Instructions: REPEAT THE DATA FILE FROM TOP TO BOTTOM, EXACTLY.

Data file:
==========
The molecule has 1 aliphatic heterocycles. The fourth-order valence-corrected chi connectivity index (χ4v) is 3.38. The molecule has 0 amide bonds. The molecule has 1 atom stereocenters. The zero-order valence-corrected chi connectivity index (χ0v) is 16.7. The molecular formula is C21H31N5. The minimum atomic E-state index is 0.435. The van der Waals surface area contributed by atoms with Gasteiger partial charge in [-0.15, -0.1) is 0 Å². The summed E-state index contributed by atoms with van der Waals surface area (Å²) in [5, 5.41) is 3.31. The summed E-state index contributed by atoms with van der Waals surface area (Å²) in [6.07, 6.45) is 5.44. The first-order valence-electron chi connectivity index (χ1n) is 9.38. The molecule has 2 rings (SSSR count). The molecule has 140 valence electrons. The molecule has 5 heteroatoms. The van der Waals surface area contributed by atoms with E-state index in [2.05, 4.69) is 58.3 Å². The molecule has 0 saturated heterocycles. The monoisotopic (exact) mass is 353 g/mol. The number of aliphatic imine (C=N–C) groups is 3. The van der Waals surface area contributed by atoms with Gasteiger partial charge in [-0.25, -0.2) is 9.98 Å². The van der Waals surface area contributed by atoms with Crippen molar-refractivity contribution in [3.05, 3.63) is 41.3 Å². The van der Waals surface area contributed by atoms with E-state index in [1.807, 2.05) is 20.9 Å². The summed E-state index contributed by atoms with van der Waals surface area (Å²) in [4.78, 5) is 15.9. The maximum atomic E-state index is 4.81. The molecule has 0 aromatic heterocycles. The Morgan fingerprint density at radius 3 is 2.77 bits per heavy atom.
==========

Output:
The molecule has 1 aliphatic heterocycles. The fourth-order valence-corrected chi connectivity index (χ4v) is 3.38. The molecule has 0 amide bonds. The molecule has 1 atom stereocenters. The zero-order valence-corrected chi connectivity index (χ0v) is 16.7. The molecular formula is C21H31N5. The minimum atomic E-state index is 0.435. The van der Waals surface area contributed by atoms with Gasteiger partial charge in [-0.15, -0.1) is 0 Å². The summed E-state index contributed by atoms with van der Waals surface area (Å²) in [5, 5.41) is 3.31. The summed E-state index contributed by atoms with van der Waals surface area (Å²) in [6.07, 6.45) is 5.44. The first-order valence-electron chi connectivity index (χ1n) is 9.38. The molecule has 2 rings (SSSR count). The molecule has 140 valence electrons. The molecule has 5 heteroatoms. The van der Waals surface area contributed by atoms with E-state index in [2.05, 4.69) is 58.3 Å². The molecule has 0 saturated heterocycles. The monoisotopic (exact) mass is 353 g/mol. The number of aliphatic imine (C=N–C) groups is 3. The van der Waals surface area contributed by atoms with Gasteiger partial charge in [-0.25, -0.2) is 9.98 Å². The van der Waals surface area contributed by atoms with Crippen molar-refractivity contribution in [3.05, 3.63) is 41.3 Å². The van der Waals surface area contributed by atoms with E-state index in [1.807, 2.05) is 20.9 Å². The summed E-state index contributed by atoms with van der Waals surface area (Å²) in [4.78, 5) is 15.9. The maximum atomic E-state index is 4.81. The molecule has 0 aromatic heterocycles. The Morgan fingerprint density at radius 3 is 2.77 bits per heavy atom.